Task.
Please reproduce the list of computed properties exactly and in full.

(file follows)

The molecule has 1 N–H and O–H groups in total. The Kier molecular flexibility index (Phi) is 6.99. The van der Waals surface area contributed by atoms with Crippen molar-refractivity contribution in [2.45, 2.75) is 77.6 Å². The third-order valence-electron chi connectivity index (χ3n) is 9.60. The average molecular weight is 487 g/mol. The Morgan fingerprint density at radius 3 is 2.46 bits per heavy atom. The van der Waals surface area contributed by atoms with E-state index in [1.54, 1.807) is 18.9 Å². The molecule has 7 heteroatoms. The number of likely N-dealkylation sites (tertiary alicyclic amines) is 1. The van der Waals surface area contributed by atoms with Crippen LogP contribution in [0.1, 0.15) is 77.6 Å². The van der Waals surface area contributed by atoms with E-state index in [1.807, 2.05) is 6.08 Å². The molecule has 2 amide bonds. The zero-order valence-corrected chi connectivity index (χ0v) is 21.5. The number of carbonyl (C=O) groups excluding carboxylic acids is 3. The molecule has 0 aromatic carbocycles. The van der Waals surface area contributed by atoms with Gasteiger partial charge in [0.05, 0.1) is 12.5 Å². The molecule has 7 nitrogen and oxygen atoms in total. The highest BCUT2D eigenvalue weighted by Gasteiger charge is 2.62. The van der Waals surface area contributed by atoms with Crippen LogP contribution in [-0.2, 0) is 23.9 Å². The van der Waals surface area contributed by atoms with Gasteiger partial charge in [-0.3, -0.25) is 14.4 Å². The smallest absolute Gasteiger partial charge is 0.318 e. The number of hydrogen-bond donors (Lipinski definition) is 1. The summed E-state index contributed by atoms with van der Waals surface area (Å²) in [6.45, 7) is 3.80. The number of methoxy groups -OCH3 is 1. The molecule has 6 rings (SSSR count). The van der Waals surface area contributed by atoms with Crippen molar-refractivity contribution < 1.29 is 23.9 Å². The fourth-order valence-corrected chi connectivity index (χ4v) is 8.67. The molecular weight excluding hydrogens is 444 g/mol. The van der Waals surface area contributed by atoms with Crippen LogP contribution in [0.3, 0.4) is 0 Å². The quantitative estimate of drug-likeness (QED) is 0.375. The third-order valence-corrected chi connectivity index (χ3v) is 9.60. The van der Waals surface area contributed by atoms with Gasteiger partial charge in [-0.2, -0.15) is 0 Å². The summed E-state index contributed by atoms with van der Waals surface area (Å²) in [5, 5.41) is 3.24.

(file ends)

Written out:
The molecule has 1 N–H and O–H groups in total. The Kier molecular flexibility index (Phi) is 6.99. The van der Waals surface area contributed by atoms with Crippen molar-refractivity contribution in [2.45, 2.75) is 77.6 Å². The third-order valence-electron chi connectivity index (χ3n) is 9.60. The average molecular weight is 487 g/mol. The Morgan fingerprint density at radius 3 is 2.46 bits per heavy atom. The van der Waals surface area contributed by atoms with E-state index in [1.54, 1.807) is 18.9 Å². The molecule has 7 heteroatoms. The number of likely N-dealkylation sites (tertiary alicyclic amines) is 1. The van der Waals surface area contributed by atoms with Crippen LogP contribution in [0.1, 0.15) is 77.6 Å². The van der Waals surface area contributed by atoms with E-state index in [1.807, 2.05) is 6.08 Å². The molecule has 2 amide bonds. The zero-order valence-corrected chi connectivity index (χ0v) is 21.5. The number of carbonyl (C=O) groups excluding carboxylic acids is 3. The molecule has 0 aromatic carbocycles. The van der Waals surface area contributed by atoms with Gasteiger partial charge in [0.05, 0.1) is 12.5 Å². The molecule has 7 nitrogen and oxygen atoms in total. The highest BCUT2D eigenvalue weighted by Gasteiger charge is 2.62. The van der Waals surface area contributed by atoms with Crippen LogP contribution in [-0.2, 0) is 23.9 Å². The van der Waals surface area contributed by atoms with Gasteiger partial charge in [-0.3, -0.25) is 14.4 Å². The smallest absolute Gasteiger partial charge is 0.318 e. The number of hydrogen-bond donors (Lipinski definition) is 1. The summed E-state index contributed by atoms with van der Waals surface area (Å²) in [6.45, 7) is 3.80. The number of methoxy groups -OCH3 is 1. The molecule has 6 rings (SSSR count). The van der Waals surface area contributed by atoms with Crippen molar-refractivity contribution < 1.29 is 23.9 Å². The fourth-order valence-corrected chi connectivity index (χ4v) is 8.67. The molecular weight excluding hydrogens is 444 g/mol. The van der Waals surface area contributed by atoms with Crippen LogP contribution in [0.3, 0.4) is 0 Å². The quantitative estimate of drug-likeness (QED) is 0.375. The third-order valence-corrected chi connectivity index (χ3v) is 9.60. The van der Waals surface area contributed by atoms with Gasteiger partial charge in [-0.2, -0.15) is 0 Å². The summed E-state index contributed by atoms with van der Waals surface area (Å²) in [5, 5.41) is 3.24.